Bliar

Peter Mandelson’s memoir confirms how slippery Tony Blair was as prime minister.

Andrew Sparrow, on the Guardian's politics blog, highlights this particular extract (below) from Peter Mandelson's new memoir, The Third Man, which relates to a conversation Tony Blair had with the self-described Prince of Darkness in 2003.

Blair had done a "deal" with Gordon Brown over standing down before the 2005 election at a meeting with Brown and John Prescott, and here Mandelson relays the then prime minister's summary of that meeting:

"What I've told him [Brown] and John, and I really mean it, is that if Gordon really backs me and helps me and implements my policy, I'll be happy to step down."

"Really?" I asked. He [Blair] paused a moment before replying. "Well, I don't think he'll help me. So the situation won't arise. It won't happen. But I've got to do this -- so play along."

This is classic Blair: slippery, evasive, lawyerly, disingenuous. (I love the "I really mean it" and the "paused a moment before replying" and the "play along").

Our former prime minister spent years -- in the Commons, in press conferences, in TV interviews -- formulating and constructing his sentences and, in particular, his denials, in such a way as always to allow himself wriggle room, if not an out-and-out get-out clause. I remember, as a producer on ITV1's Jonathan Dimbleby programme, preparing for interviews with Blair in the run-up to the 2005 general election. Back then, my colleagues and I were in agreement that it was impossible for Jonathan to pin him down.

And never forget the way in which he defended his decision to go to war in Iraq, telling the Labour party conference in September 2004:

The problem is, I can apologide for the information that turned out to be wrong, but I can't, sincerely at least, apologise for removing Saddam.

The New York Times aptly referred to it at the time as "an apology, of sorts, over Iraq". The thing is, nobody asked him to apologise for "removing Saddam" or for the information being "wrong"; we wanted an apology for his misrepresentation of the "sporadic and patchy" intelligence on weapons of mass destruction and for the catastrophically bloody consequences of the 2003 invasion.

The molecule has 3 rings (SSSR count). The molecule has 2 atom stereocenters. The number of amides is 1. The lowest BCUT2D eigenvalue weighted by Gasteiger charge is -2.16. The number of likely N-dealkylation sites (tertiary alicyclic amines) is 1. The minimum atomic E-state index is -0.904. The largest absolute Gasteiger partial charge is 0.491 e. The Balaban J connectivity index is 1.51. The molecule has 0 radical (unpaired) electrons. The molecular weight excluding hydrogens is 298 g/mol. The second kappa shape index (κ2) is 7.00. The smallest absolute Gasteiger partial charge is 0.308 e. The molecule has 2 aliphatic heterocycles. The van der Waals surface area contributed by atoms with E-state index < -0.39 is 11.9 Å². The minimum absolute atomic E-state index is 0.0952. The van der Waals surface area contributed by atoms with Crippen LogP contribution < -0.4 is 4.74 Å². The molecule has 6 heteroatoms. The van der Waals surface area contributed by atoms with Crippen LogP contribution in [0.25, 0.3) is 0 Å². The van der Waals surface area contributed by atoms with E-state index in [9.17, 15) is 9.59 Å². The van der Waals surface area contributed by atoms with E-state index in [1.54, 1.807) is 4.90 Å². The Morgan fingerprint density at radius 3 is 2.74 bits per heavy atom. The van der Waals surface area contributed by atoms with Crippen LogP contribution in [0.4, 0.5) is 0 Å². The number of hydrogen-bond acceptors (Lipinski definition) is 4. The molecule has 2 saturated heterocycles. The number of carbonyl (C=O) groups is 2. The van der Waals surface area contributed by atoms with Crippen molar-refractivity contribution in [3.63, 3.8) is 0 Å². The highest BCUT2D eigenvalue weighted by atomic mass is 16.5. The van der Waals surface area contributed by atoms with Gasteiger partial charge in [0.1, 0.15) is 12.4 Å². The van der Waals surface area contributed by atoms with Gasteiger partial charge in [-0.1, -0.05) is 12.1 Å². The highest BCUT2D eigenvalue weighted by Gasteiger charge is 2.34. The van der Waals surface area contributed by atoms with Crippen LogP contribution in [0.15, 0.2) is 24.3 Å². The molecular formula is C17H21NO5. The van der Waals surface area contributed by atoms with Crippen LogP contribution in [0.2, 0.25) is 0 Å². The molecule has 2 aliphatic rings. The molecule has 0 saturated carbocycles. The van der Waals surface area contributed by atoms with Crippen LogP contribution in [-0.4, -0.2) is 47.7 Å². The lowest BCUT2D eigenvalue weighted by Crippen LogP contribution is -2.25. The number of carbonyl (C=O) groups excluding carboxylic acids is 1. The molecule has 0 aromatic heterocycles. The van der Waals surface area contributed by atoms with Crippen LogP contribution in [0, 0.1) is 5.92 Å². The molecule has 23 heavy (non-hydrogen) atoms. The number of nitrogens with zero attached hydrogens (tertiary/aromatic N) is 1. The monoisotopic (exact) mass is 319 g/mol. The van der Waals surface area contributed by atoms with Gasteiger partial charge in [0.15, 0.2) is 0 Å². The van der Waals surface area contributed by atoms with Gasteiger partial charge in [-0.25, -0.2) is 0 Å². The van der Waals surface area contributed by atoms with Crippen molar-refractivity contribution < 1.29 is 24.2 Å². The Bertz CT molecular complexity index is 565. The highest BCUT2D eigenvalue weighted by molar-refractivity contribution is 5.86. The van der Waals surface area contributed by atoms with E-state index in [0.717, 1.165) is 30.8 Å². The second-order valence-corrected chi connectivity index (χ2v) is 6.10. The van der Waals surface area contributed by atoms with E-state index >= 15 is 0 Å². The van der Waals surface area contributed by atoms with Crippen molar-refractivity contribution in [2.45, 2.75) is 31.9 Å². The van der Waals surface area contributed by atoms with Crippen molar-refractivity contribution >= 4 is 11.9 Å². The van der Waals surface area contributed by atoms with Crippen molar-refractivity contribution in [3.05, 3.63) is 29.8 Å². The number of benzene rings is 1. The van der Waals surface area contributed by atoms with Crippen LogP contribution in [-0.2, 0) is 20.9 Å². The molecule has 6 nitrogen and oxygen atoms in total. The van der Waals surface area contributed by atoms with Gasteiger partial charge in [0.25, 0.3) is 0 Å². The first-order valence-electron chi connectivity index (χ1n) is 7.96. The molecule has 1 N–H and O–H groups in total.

But that was Blair for you: always ready to frame the question and the answer in a manner that best suited him and his interests. And he expected the rest of us to "play along".

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Mehdi Hasan is a contributing writer for the New Statesman and the co-author of Ed: The Milibands and the Making of a Labour Leader. He was the New Statesman's senior editor (politics) from 2009-12.

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Cabinet audit: what does the appointment of Liam Fox as International Trade Secretary mean for policy?

The political and policy-based implications of the new Secretary of State for International Trade.

Only Nixon, it is said, could have gone to China. Only a politician with the impeccable Commie-bashing credentials of the 37th President had the political capital necessary to strike a deal with the People’s Republic of China.

Theresa May’s great hope is that only Liam Fox, the newly-installed Secretary of State for International Trade, has the Euro-bashing credentials to break the news to the Brexiteers that a deal between a post-Leave United Kingdom and China might be somewhat harder to negotiate than Vote Leave suggested.

The biggest item on the agenda: striking a deal that allows Britain to stay in the single market. Elsewhere, Fox should use his political capital with the Conservative right to wait longer to sign deals than a Remainer would have to, to avoid the United Kingdom being caught in a series of bad deals. 

Stephen Bush is special correspondent at the New Statesman. He usually writes about politics.